(Washington, DC) – This week, the Bowser Administration convened community, business, and research representatives, along with District government officials, to kick off the process for updating Washington DC’s economic development strategy. Spearheaded by the Office of the Deputy Mayor for Planning and Economic Development (DMPED), this effort will produce a new strategy to guide economic development efforts for the next five years. The process will include opportunities for broader engagement over the summer and fall, and stakeholders are encouraged to provide input at comeback.dc.gov.
“As we stay focused on DC’s comeback, this is an opportunity to take a step back, engage the community, and ensure our economic strategy aligns with our values and goals as a city,” said Mayor Bowser. “This update comes at a critical moment – we’re equipped with lessons learned from the pandemic, we’re focused on the future of DC’s economy, and we’re relentlessly committed to preserving the legacies of our residents and neighborhoods.”
The new strategy will replace DC’s current five-year Economic Strategy, which was released in 2017. The Economic Strategy released in 2017 set two overarching goals – to increase private sector GDP to $100 billion and bring unemployment levels below 10% across all wards, races, and educational attainment levels. Despite the onset of the COVID-19 pandemic three years into the strategy, private sector GDP reached $105 billion in 2021, exceeding DC’s goal, and 93 percent of the recommended initiatives (40 out of 43) have been completed. Unemployment across the three dimensions was trending downwards prior to the pandemic, but there is still work to do to address geographic, racial, and socioeconomic disparities.
“Over the past two and a half years, DC residents and businesses have known loss and experienced sacrifice but what has gotten us through it all has been our resilience,” said Deputy Mayor John Falcicchio. “With our unquestionable resilience now ready to fuel our comeback, this new economic strategy will propel us beyond relief and recovery to growth and will allow us to achieve a better normal by making our growth more equitable.”
The new strategy will focus on how economic development efforts can drive tax revenue, increase the economic mobility of residents, and support the vitality and competitiveness of businesses, taking into account the enduring effects of the pandemic. It will establish new goals, metrics, and plans for action and build on recent work, including the District’s Comprehensive Plan and the Mobility Action Plan (MAP), a new framework for resident mobility that visualizes how DC residents might take advantage of District housing, financial well-being, and workforce programs to reach their personal and financial goals. Strategy development will also be informed by related efforts currently in progress, including the Build Back Better Infrastructure Task Force and Tax Revision Commission. The final plan will be released in early 2023.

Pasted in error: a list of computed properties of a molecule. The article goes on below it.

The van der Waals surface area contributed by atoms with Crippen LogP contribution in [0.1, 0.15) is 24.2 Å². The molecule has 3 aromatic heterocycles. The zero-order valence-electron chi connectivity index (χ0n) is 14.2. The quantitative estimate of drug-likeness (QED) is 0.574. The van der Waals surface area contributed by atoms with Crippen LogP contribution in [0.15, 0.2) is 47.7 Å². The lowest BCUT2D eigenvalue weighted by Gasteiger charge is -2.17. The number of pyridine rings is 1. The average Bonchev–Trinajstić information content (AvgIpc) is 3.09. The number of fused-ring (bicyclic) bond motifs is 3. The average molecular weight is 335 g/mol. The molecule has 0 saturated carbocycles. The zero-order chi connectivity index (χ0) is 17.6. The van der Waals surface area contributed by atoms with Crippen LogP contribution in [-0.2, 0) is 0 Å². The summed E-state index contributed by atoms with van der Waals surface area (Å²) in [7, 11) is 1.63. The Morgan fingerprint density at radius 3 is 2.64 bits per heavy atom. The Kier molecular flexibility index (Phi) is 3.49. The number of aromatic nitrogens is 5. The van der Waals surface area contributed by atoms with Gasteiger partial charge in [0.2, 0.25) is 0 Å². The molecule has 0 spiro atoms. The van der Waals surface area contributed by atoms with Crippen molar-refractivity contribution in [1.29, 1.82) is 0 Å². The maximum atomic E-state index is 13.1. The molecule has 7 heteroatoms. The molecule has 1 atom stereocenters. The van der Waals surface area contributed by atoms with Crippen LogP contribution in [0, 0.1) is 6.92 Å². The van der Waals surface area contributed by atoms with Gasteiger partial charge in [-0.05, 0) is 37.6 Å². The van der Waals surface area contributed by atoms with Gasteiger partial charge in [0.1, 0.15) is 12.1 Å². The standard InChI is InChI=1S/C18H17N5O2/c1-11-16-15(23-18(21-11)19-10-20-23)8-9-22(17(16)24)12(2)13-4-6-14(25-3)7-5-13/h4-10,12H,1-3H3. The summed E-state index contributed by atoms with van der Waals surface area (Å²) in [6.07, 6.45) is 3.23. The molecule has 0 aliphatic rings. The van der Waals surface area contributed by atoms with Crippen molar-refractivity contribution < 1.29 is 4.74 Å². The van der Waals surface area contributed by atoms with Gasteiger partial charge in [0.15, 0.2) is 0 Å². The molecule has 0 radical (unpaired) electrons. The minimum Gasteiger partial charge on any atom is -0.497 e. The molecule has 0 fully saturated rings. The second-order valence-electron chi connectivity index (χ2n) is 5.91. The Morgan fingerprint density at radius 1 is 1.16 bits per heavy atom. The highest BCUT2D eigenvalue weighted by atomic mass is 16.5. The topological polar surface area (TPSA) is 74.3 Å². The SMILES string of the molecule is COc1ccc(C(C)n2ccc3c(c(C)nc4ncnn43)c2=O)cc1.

Ultimately, the plan will serve as the District’s Comprehensive Economic Development Strategy (CEDS), which will be submitted to the U.S. Economic Development Administration (EDA). Having an active CEDS enables nonprofits, universities, and other entities located within the District to apply for EDA grants and other resources.
This week’s kickoff session included conversations among participants, a panel discussion with diverse perspectives, and an interactive data walk on the strengths of DC’s economy as well as challenges facing its continued prosperity. In addition to the kickoff event, DMPED will hold engagements in the coming months on topics such as the future of work, the reimagination of downtown, and the creation of opportunity-rich neighborhoods for residents.
Community members and business stakeholders are encouraged to provide input at comeback.dc.gov. This website will be updated throughout the strategy development process.